Tullia Zevi, a pillar of Italy's Jewish community and an ardent anti-fascist who spent the war years in exile in Switzerland, France and the U.S., died Saturday. She was 91.
Zevi, the only female president of the Union of Italian Jewish Communities and the longtime vice president of the European Jewish Congress, died in Rome, current union president Renzo Gattegna said.
Condolences poured in from Italy's president, prime minister and politicians of nearly every stripe who praised her tireless defense of Jews and warnings about the current threat of anti-Semitism.
"For survivors, she was a clarion voice that warned against the dangers of neo-Nazism to not just Jews, but to society and democracy as a whole," said Elan Steinberg, emeritus executive director of the World Jewish Congress, where Zevi served for many years on the executive committee.
One of four children of a bourgeois Jewish family, Zevi was vacationing with her parents in Switzerland in 1938 when Italy passed its racial laws. The family, known for her father's anti-fascist beliefs, fled to France and later the U.S. as World War II raged.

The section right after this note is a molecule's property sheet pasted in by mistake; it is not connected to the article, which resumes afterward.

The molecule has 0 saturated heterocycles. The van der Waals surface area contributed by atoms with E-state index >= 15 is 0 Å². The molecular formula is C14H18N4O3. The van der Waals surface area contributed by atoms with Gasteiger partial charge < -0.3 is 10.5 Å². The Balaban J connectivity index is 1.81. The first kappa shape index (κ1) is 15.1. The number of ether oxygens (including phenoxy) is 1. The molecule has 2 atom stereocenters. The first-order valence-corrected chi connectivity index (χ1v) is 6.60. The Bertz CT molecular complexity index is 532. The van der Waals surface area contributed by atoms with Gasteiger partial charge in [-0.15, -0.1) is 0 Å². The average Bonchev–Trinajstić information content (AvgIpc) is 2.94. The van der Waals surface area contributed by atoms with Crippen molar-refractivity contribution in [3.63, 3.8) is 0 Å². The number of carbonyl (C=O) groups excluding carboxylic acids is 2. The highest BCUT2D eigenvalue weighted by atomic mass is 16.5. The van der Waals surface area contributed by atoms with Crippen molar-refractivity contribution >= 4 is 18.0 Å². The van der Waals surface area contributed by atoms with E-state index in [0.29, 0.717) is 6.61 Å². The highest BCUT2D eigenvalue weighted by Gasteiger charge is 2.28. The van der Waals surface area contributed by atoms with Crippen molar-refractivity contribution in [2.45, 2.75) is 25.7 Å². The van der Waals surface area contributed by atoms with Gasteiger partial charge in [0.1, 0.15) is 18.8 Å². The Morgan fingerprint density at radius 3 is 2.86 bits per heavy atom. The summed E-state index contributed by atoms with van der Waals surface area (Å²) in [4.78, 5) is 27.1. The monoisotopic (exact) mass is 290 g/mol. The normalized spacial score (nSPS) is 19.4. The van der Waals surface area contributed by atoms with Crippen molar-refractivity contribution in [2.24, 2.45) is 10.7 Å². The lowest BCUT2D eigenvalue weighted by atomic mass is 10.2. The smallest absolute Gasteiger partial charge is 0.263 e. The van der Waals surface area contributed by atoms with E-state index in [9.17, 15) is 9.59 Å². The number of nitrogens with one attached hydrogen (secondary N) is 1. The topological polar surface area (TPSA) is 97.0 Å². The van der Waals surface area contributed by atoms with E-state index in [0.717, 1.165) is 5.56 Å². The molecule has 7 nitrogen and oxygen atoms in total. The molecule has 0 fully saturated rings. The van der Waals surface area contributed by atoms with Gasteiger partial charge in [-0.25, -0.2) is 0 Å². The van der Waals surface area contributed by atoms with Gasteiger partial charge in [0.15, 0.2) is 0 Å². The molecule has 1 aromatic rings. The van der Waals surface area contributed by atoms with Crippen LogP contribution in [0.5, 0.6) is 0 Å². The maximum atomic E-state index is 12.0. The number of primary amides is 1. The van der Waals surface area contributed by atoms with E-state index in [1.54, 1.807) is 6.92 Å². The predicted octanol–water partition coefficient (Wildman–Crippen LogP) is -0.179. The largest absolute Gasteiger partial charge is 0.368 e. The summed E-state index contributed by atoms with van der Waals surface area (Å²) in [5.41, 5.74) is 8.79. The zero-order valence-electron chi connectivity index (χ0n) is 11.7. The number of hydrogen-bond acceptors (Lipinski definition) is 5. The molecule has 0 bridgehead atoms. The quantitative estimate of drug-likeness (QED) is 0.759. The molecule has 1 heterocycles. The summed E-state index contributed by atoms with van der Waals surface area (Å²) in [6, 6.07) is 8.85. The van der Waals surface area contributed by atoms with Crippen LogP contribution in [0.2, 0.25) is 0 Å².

She returned to Italy in 1946 and worked as a journalist as well as with various center-left political parties while taking on increasingly important leadership roles in the Jewish community.
In a biographical article she wrote in 1999, Zevi said she returned because she wanted to help Italy and its Jews rebuild after the war.
"The horrors of the war had just been discovered; the mass extermination of the Jews, the gypsies and political opponents, the devastation of Jewish communities," she wrote.
"It seemed right, having had the fortune of having survived, to return and participate in the reconstruction of this traumatized community in chaos, and also to participate in the rebirth of democracy in Italy following the defeat of fascism."
Zevi was elected president of the Union of Italian Jewish Communities in 1983 and held the post until 1998. For around two decades, she was vice president of the European Jewish Congress, a branch of the World Jewish Congress, Steinberg said.
He called Zevi a "relentless champion of Jewish rights and the universal struggle against the malignant threat of fascism."
Even after her official duties ended, Zevi remained active in Italy's Jewish committee, frequently commenting in the media about issues affecting Jews, and Jewish-Vatican relations in particular.
In 1992, she was awarded Italy's highest civilian honor, news reports said.
"We recall her profound and dignified interventions that she made in defense of the Jews and all minorities," Gattegna said in a statement.
Her husband Bruno Zevi, an architect, Jewish leader and member of Italy's clandestine Justice and Liberty movement while fascists held power, died in 2000. They had two children.
A funeral was planned for Monday in Rome, the ANSA news agency said.